It had only been a matter of months since Helen and Andy Viola reopened their St. Augustine, Florida, restaurant after the last major hurricane when Hurricane Irma dealt them another blow.
In 2016, when Hurricane Matthew hit Viola’s Pizza, Pasta and Seafood, it “completely devastated the restaurant,” Helen said.
“Everything we opened, water poured out of,” said Andy. “We were kind of an emotional wreck.” The couple had to replace waterlogged equipment and spoiled inventory. Altogether, Helen estimated the business sustained between $75,000 and $90,000 in damages.
“We started over from scratch,” Helen recalled.
They were closed for two months. But once they reopened, business quickly bounced back.
Andy (center left) and Helen (center) show off their Best Italian Restaurant award in St. Augustine. They are with their kitchen manager, Will Brooks (left), son A. J. Viola and daughter Sarah Viola.
Less than a year later, Irma hit.
The couple was forced to close the business for three weeks for repairs. They paid for lost inventory with the help of two $25,000 bridge loans from the Florida Small Business Development Center, a public-private partnership that offers help to small business owners.
In hurricane-prone places like Florida, Texas and Puerto Rico, business owners are finding themselves rebuilding again — and again. Now, some are wondering how much more they can take.
It could have been worse for the Violas. Ahead of the storm, they had put their equipment on cinder blocks and their food into walk-in freezers with buckets of frozen water. They also called the contractor and restoration company they worked with after Matthew, and asked them to stand by before the storm made landfall.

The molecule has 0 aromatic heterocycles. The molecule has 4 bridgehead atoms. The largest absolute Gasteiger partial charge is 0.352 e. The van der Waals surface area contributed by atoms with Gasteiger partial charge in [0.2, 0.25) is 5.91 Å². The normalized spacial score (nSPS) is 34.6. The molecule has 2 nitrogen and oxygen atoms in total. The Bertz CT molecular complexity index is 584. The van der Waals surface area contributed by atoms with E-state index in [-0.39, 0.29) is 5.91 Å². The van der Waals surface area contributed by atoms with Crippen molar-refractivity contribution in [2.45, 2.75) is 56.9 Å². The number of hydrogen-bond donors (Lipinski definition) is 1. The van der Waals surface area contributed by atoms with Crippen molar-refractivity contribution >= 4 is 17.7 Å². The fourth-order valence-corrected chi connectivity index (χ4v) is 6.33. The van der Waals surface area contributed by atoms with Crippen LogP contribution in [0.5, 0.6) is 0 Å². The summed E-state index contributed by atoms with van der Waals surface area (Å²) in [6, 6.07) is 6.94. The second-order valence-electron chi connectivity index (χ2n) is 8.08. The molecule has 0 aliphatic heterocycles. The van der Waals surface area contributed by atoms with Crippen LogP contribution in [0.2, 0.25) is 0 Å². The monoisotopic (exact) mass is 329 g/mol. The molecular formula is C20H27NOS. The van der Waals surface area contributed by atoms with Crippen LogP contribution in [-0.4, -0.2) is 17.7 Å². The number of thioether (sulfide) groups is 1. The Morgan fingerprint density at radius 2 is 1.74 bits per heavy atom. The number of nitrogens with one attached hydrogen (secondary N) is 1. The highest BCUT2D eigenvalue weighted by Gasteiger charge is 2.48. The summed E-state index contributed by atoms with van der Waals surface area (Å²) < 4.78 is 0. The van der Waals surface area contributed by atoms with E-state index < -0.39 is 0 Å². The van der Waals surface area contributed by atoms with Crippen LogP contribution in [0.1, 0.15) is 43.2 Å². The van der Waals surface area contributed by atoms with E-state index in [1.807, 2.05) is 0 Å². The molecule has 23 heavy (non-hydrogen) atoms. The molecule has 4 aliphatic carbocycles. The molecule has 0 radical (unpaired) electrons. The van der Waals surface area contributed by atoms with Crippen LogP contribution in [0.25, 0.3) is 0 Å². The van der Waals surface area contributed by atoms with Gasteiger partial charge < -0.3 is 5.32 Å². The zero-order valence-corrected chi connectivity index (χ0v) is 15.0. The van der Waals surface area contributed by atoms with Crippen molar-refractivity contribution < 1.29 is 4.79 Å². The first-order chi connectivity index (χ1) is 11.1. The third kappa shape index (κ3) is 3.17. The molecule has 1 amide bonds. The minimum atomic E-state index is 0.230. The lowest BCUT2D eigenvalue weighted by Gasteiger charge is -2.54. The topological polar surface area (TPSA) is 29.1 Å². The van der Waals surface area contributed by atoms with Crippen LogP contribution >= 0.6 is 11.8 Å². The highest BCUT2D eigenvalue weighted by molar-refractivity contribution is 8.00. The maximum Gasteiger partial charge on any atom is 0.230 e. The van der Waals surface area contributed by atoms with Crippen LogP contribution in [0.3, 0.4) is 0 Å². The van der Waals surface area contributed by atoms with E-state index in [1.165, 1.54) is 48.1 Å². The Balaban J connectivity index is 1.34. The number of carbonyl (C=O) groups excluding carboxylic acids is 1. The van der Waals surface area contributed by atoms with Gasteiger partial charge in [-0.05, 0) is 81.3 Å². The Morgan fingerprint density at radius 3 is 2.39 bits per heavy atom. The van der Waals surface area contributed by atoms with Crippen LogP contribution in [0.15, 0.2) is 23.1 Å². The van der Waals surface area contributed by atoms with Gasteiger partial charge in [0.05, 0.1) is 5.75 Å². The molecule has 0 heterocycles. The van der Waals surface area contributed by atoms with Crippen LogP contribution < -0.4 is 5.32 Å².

That helped keep damages to a minimum, said Helen. This time around, the restaurant only sustained about $25,000 in lost inventory and wages for salaried employees, she estimated.
And luckily, the Violas had purchased additional insurance after Matthew.
Still, rebuilding has been tiring and costly — and getting hit hard by two storms in just two years has made the couple wonder when they should expect another blow.
“I just don’t know what I would do if I were hit by another hurricane,” Andy said.
Immediately after Irma, Helen and Andy considered relocating to higher ground. Now, Helen said, they’ve put that thought on hold. “We have a lot of local customers that live nearby our restaurant, and they’re the ones who have supported us through thick and thin,” she said. “We’d prefer not to move at all.”
‘It’s always on our mind’
Janice Jucker calls herself the “queen of disasters.” She and her husband Robert own Three Brothers Bakery, a family business with three locations in Houston.
Their production location — where they bake goods for all three stores — was the only location damaged when Hurricane Harvey flooded the area. Appraisers determined that the damage will cost about $880,000 to repair. Janice estimates that lost business at all three locations accounts for another $120,000 to that tally, for a total of $1 million in losses.
Three Brothers Bakery during Harvey. Image: Katrina Kidder.
This is the second time Three Brothers has been wrecked by a hurricane. In 2008, there was Hurricane Ike.